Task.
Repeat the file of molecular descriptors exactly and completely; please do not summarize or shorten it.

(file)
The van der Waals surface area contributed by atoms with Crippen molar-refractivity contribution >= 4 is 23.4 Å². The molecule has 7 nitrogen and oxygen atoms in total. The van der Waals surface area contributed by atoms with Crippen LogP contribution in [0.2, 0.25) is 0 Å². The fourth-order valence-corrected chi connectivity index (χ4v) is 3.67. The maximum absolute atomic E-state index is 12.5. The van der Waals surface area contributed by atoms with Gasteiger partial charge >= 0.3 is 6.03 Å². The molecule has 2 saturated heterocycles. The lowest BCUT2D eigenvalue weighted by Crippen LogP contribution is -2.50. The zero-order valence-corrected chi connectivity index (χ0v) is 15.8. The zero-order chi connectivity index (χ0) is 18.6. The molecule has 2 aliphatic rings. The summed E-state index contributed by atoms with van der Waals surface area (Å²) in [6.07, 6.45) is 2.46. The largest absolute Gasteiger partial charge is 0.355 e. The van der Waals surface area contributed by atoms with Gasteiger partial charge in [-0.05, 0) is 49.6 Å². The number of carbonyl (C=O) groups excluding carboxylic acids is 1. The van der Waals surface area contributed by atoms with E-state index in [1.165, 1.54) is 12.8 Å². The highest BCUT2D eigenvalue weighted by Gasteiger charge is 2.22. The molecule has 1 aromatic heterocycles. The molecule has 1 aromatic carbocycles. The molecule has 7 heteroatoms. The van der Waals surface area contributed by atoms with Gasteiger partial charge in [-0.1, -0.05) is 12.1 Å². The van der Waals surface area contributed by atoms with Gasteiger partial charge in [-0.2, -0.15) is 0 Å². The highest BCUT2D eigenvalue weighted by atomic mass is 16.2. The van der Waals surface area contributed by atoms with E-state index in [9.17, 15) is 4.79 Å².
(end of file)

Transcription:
The van der Waals surface area contributed by atoms with Crippen molar-refractivity contribution >= 4 is 23.4 Å². The molecule has 7 nitrogen and oxygen atoms in total. The van der Waals surface area contributed by atoms with Crippen LogP contribution in [0.2, 0.25) is 0 Å². The fourth-order valence-corrected chi connectivity index (χ4v) is 3.67. The maximum absolute atomic E-state index is 12.5. The van der Waals surface area contributed by atoms with Gasteiger partial charge >= 0.3 is 6.03 Å². The molecule has 2 saturated heterocycles. The lowest BCUT2D eigenvalue weighted by Crippen LogP contribution is -2.50. The zero-order valence-corrected chi connectivity index (χ0v) is 15.8. The zero-order chi connectivity index (χ0) is 18.6. The molecule has 2 aliphatic rings. The summed E-state index contributed by atoms with van der Waals surface area (Å²) in [6.07, 6.45) is 2.46. The largest absolute Gasteiger partial charge is 0.355 e. The van der Waals surface area contributed by atoms with Gasteiger partial charge in [-0.05, 0) is 49.6 Å². The number of carbonyl (C=O) groups excluding carboxylic acids is 1. The van der Waals surface area contributed by atoms with E-state index in [1.165, 1.54) is 12.8 Å². The highest BCUT2D eigenvalue weighted by Gasteiger charge is 2.22. The molecule has 1 aromatic heterocycles. The molecule has 1 aromatic carbocycles. The molecule has 7 heteroatoms. The van der Waals surface area contributed by atoms with Gasteiger partial charge in [-0.1, -0.05) is 12.1 Å². The van der Waals surface area contributed by atoms with Gasteiger partial charge in [-0.2, -0.15) is 0 Å². The highest BCUT2D eigenvalue weighted by atomic mass is 16.2. The van der Waals surface area contributed by atoms with E-state index in [9.17, 15) is 4.79 Å².